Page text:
But although Russian conventional forces do not produce the impression of nuclear forces, there are some areas in which Russia is superior to the rest. Among them - aviation, air defense, submarines and electronic warfare.
Weapons Soviet-era design bureaus are still well known throughout the world. The Russian aviation industry, for example, benefits greatly from exporting its products to non-Western countries, which buy efficient fighters from it cheaper than Western models. China today spends more on defense than Russia, but still buys equipment and modern weapons from it.
According to many experts, attempts to compare the US and Russian armed forces are similar to the comparison of apples and oranges. The Russians have completely different strategic goals, and the structure of the Russian armed forces is being built accordingly. Russia considers itself a land power, affecting vast territories stretching from the interior of Eurasia to Eastern Europe, Central Asia, and possibly to the Middle East and Asia-Pacific. It has good opportunities for the implementation of the military concept, known as “blocking access / blocking the zone”.
“The United States and Russia are striving for different things,” says Galeotti. “Russians do not intend to compete with us on equal terms.” The main thing for them is prohibition. ” For example, he continues, “if you look at the US Navy, they are in many ways superior to the Russian navy. In Russian, the majority of ships - the Soviet legacy. But in a certain sense it does not matter, because Russia is not going to send them to different parts of the world’s ocean. ”
This fact is reflected in the fact that Russia has only one aircraft carrier, and the US has 10, and they are constantly located in different parts of the world. Instead of aircraft carriers, which are offensive means of projecting force at sea, Russians invest in expanding their submarine forces that make up the nuclear triad and are capable of creating a threat to the enemy’s surface fleet in nearby waters, say in the Black, Baltic or Mediterranean seas.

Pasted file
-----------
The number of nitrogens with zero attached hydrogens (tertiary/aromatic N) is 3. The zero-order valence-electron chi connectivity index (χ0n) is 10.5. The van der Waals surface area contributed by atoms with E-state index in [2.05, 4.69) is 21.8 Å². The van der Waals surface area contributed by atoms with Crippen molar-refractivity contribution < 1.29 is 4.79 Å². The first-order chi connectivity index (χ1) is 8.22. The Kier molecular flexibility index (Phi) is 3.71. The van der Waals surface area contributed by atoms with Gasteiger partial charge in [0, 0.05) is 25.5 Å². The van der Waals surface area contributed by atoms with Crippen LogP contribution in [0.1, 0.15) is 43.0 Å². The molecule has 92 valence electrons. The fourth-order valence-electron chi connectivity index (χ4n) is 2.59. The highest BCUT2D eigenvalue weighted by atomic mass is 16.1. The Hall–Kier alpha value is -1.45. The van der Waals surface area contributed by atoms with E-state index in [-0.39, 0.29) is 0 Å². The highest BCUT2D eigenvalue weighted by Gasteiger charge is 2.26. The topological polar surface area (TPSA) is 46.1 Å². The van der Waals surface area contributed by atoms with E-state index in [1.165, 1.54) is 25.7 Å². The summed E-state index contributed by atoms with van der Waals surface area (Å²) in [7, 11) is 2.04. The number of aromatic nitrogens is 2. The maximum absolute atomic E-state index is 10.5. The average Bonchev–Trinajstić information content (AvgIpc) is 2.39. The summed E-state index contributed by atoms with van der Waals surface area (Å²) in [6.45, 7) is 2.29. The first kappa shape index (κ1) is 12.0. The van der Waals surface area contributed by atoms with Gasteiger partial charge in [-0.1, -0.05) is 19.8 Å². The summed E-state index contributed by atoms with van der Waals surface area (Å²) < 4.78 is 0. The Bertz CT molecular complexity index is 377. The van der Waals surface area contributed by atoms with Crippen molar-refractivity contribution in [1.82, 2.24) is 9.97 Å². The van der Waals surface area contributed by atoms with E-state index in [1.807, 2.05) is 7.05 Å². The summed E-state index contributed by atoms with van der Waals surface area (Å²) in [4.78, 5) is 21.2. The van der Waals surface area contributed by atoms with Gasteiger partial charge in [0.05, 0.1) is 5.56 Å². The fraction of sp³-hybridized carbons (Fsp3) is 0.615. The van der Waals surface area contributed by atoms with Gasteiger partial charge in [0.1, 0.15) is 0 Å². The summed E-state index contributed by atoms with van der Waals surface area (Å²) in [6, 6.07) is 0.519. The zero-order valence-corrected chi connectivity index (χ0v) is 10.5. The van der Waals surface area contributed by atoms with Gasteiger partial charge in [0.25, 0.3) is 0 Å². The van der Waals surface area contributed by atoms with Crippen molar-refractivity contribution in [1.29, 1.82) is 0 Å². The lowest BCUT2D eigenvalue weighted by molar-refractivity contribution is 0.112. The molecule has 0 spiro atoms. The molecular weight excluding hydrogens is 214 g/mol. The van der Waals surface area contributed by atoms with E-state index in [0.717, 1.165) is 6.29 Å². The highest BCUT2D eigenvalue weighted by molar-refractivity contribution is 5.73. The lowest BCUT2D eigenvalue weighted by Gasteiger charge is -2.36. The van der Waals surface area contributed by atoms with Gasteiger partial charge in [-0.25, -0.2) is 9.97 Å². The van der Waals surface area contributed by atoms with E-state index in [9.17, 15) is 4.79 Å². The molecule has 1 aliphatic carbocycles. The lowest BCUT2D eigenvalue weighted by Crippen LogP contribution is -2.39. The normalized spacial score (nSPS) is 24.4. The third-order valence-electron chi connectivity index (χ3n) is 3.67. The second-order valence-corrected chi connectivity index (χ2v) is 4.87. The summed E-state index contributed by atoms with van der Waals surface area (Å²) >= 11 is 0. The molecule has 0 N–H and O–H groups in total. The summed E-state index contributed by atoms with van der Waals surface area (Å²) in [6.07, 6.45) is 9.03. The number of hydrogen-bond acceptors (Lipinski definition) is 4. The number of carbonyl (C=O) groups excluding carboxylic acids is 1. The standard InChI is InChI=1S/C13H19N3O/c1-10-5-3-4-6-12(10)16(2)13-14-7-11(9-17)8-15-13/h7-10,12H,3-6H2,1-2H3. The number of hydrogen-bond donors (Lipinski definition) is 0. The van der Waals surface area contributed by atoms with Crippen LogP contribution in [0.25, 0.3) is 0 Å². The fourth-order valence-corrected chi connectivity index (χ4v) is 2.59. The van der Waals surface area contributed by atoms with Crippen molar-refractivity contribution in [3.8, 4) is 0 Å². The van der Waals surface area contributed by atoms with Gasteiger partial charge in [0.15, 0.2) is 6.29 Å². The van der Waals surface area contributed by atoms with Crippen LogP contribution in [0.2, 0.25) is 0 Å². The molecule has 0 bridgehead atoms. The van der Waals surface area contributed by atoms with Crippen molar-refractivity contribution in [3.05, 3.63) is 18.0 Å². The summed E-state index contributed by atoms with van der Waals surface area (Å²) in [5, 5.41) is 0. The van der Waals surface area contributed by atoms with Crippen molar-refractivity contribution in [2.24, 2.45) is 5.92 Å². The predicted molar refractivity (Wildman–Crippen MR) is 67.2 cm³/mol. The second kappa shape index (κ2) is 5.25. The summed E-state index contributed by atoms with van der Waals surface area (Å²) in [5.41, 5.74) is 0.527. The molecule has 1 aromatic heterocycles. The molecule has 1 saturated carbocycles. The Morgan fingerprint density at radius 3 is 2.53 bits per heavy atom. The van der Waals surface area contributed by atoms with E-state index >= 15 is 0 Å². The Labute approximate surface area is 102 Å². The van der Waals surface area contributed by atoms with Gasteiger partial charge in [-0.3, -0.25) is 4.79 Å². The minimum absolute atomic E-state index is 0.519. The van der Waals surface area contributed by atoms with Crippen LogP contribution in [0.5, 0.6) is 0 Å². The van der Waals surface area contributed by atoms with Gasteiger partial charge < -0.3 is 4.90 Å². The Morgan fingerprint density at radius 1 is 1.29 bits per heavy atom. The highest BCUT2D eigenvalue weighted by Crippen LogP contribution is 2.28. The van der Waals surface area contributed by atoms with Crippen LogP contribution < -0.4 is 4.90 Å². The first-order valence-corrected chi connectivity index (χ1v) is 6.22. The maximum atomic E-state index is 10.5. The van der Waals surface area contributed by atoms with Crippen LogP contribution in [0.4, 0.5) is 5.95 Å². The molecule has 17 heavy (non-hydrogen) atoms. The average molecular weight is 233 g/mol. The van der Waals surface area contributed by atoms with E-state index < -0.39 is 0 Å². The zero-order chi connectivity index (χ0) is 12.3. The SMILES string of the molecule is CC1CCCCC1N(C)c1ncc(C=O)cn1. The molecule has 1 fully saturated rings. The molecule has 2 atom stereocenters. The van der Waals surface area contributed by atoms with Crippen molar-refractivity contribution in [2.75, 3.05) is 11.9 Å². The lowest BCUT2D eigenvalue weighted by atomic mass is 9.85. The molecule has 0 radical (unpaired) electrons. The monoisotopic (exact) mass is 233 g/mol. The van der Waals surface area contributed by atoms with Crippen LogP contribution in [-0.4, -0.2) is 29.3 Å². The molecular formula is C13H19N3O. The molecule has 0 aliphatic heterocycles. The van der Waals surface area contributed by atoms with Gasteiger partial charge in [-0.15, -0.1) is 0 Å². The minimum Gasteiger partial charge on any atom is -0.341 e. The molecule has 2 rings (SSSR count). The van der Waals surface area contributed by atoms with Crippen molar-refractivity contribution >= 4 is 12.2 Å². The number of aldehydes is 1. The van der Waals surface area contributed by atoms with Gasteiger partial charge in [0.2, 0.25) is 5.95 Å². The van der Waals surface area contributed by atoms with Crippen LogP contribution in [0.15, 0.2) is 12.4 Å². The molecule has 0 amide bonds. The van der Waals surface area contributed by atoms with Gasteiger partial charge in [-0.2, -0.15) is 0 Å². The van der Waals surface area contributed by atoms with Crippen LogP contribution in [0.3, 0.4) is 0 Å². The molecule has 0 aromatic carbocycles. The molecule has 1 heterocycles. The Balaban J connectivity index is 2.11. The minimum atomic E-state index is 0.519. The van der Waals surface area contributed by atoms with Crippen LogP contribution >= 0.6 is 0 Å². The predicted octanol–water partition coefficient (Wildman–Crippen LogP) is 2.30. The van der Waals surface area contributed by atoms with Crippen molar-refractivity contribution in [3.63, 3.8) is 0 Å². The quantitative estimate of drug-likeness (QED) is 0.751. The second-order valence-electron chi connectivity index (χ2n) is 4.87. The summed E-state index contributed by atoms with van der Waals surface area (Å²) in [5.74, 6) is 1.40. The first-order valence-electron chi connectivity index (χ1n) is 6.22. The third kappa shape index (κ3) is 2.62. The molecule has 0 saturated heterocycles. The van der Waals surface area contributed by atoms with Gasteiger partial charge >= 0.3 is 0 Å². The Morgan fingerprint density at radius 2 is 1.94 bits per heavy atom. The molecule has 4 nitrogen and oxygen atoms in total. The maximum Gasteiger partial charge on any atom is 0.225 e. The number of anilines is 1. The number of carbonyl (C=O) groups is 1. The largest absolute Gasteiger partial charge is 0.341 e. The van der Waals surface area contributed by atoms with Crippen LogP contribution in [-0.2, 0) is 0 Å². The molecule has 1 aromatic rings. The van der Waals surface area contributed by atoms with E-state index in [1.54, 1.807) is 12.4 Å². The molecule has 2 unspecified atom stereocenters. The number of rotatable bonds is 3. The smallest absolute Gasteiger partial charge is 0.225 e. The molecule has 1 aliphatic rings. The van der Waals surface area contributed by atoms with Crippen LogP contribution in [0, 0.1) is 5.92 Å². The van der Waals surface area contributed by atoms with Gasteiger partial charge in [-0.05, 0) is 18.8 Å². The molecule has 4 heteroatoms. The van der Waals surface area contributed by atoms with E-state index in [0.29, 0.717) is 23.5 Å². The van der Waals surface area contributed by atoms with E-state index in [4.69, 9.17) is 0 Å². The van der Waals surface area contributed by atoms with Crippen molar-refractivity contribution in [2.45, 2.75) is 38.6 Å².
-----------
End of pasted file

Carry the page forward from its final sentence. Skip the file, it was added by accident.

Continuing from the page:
Russia's airspace is also well secured. In quality, Russian stealth aircraft are much worse than American ones, but Russia has the most advanced systems for detecting and destroying such unobtrusive aircraft, and it is investing heavily in creating reliable anti-aircraft missile systems, deploying them so that they cover their border regions well. . “The static picture of the air force is clearly in favor of the Russians, because they have a serious air defense potential and a diverse arsenal of tactical, cruise and ballistic missiles,” says military analyst and Russian expert Paul Schwartz, who works in the center Strategic and international studies (Center for Strategic and International Studies).
Russia's ability to conduct electronic warfare also poses considerable threats to the Pentagon’s military planners because it is unclear to what extent Russia can interfere with American radars and electronic intelligence assets that form the basis of American air power. It will not be easy for Americans and their allies to penetrate Russian airspace, Schwartz says. “They will be seriously opposed there. But I think that in time we will be able to weaken these systems. The problem is that when there are nuclear forces, full-scale hostilities must be avoided. ”
Meanwhile, Russian ground forces, consisting mainly of draftees, are increasingly becoming a professional force, similar to the American one. In fact, Russia has two armies: about two-thirds of the 800th ground forces are non-motivated and poorly trained draftees, but one third are subunits and units equipped with the most modern equipment, including Tanks T-14 Armata.
By and large, the Russian military is no match for the US. But the distance between them in recent years has been reduced.
Syrian forward operational base
How quickly the Russians created the forward operational base in Syria impressed many American leaders. In just a few weeks, the Russian military erected a capable base to become a permanent base in Latakia on the Mediterranean coast. They transferred dozens of combat aircraft there, reinforced their object with tanks and assembled houses for several hundred servicemen.